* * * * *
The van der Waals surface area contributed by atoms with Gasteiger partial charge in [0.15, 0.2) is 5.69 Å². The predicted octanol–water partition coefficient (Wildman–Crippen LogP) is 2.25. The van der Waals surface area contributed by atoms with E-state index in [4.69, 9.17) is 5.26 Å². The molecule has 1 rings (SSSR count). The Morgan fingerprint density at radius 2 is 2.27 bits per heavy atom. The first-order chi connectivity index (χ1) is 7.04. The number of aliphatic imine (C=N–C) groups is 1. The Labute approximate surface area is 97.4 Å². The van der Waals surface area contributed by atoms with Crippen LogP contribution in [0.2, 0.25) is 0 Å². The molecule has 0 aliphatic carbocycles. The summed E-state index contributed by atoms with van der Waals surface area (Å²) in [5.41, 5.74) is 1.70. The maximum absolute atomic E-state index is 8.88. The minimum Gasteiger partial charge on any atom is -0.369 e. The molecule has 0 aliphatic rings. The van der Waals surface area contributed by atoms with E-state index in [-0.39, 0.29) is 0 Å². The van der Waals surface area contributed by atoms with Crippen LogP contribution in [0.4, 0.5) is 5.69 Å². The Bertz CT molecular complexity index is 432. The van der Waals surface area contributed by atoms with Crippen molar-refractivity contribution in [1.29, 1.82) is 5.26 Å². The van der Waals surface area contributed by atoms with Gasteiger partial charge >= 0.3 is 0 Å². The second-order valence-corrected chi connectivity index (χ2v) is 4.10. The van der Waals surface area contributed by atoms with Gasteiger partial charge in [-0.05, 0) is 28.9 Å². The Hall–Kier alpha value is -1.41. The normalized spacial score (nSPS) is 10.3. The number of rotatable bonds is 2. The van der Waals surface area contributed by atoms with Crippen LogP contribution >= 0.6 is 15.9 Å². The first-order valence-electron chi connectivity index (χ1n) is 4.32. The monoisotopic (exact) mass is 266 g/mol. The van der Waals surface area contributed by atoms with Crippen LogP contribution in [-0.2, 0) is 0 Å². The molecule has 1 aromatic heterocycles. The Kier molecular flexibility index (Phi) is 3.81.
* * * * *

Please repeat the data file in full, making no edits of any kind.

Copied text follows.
The van der Waals surface area contributed by atoms with Gasteiger partial charge in [0.15, 0.2) is 5.69 Å². The predicted octanol–water partition coefficient (Wildman–Crippen LogP) is 2.25. The van der Waals surface area contributed by atoms with E-state index in [4.69, 9.17) is 5.26 Å². The molecule has 1 rings (SSSR count). The Morgan fingerprint density at radius 2 is 2.27 bits per heavy atom. The first-order chi connectivity index (χ1) is 7.04. The number of aliphatic imine (C=N–C) groups is 1. The Labute approximate surface area is 97.4 Å². The van der Waals surface area contributed by atoms with Crippen LogP contribution in [0.2, 0.25) is 0 Å². The molecule has 0 aliphatic carbocycles. The summed E-state index contributed by atoms with van der Waals surface area (Å²) in [5.41, 5.74) is 1.70. The maximum absolute atomic E-state index is 8.88. The minimum Gasteiger partial charge on any atom is -0.369 e. The molecule has 0 aliphatic rings. The van der Waals surface area contributed by atoms with E-state index in [-0.39, 0.29) is 0 Å². The van der Waals surface area contributed by atoms with Crippen LogP contribution in [0.4, 0.5) is 5.69 Å². The Bertz CT molecular complexity index is 432. The van der Waals surface area contributed by atoms with Crippen molar-refractivity contribution in [1.29, 1.82) is 5.26 Å². The van der Waals surface area contributed by atoms with Gasteiger partial charge >= 0.3 is 0 Å². The second-order valence-corrected chi connectivity index (χ2v) is 4.10. The van der Waals surface area contributed by atoms with Gasteiger partial charge in [-0.05, 0) is 28.9 Å². The Hall–Kier alpha value is -1.41. The normalized spacial score (nSPS) is 10.3. The number of rotatable bonds is 2. The van der Waals surface area contributed by atoms with Crippen LogP contribution >= 0.6 is 15.9 Å². The first-order valence-electron chi connectivity index (χ1n) is 4.32. The monoisotopic (exact) mass is 266 g/mol. The van der Waals surface area contributed by atoms with Crippen LogP contribution in [-0.2, 0) is 0 Å². The molecule has 1 aromatic heterocycles. The Kier molecular flexibility index (Phi) is 3.81.